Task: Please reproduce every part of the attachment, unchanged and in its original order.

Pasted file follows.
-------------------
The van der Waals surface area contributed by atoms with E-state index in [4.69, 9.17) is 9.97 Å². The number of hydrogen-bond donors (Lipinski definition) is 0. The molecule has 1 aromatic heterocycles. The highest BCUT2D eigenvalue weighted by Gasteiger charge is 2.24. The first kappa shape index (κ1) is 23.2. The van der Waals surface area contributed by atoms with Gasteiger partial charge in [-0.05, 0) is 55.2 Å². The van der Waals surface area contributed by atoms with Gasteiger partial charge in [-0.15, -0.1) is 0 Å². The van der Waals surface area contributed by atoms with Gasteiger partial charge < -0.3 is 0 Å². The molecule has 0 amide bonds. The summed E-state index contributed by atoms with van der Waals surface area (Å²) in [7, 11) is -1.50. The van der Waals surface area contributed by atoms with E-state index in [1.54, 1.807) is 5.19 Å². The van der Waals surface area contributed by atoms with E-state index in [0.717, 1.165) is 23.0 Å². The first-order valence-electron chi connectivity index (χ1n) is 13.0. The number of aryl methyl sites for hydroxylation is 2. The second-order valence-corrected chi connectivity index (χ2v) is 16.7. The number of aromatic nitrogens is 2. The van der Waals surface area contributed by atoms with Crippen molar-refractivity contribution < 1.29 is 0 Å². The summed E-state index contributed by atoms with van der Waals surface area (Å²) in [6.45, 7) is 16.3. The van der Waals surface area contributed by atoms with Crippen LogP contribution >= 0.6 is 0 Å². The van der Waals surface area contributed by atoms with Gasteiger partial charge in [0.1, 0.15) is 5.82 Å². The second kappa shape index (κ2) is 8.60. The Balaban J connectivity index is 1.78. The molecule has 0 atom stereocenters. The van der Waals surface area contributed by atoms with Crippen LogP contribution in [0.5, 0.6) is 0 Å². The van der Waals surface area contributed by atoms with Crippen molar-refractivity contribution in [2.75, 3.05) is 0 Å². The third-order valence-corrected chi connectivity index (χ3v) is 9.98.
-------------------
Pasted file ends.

The van der Waals surface area contributed by atoms with E-state index in [4.69, 9.17) is 9.97 Å². The number of hydrogen-bond donors (Lipinski definition) is 0. The molecule has 1 aromatic heterocycles. The highest BCUT2D eigenvalue weighted by Gasteiger charge is 2.24. The first kappa shape index (κ1) is 23.2. The van der Waals surface area contributed by atoms with Gasteiger partial charge in [-0.05, 0) is 55.2 Å². The van der Waals surface area contributed by atoms with Gasteiger partial charge in [-0.15, -0.1) is 0 Å². The van der Waals surface area contributed by atoms with Gasteiger partial charge < -0.3 is 0 Å². The molecule has 0 amide bonds. The summed E-state index contributed by atoms with van der Waals surface area (Å²) in [7, 11) is -1.50. The van der Waals surface area contributed by atoms with E-state index in [1.54, 1.807) is 5.19 Å². The van der Waals surface area contributed by atoms with E-state index in [0.717, 1.165) is 23.0 Å². The first-order valence-electron chi connectivity index (χ1n) is 13.0. The number of aryl methyl sites for hydroxylation is 2. The second-order valence-corrected chi connectivity index (χ2v) is 16.7. The number of aromatic nitrogens is 2. The van der Waals surface area contributed by atoms with Crippen molar-refractivity contribution < 1.29 is 0 Å². The summed E-state index contributed by atoms with van der Waals surface area (Å²) in [6.45, 7) is 16.3. The van der Waals surface area contributed by atoms with Crippen LogP contribution >= 0.6 is 0 Å². The van der Waals surface area contributed by atoms with Gasteiger partial charge in [0.1, 0.15) is 5.82 Å². The second kappa shape index (κ2) is 8.60. The Balaban J connectivity index is 1.78. The molecule has 0 atom stereocenters. The van der Waals surface area contributed by atoms with Crippen LogP contribution in [0.5, 0.6) is 0 Å². The van der Waals surface area contributed by atoms with Crippen molar-refractivity contribution in [2.75, 3.05) is 0 Å². The third-order valence-corrected chi connectivity index (χ3v) is 9.98.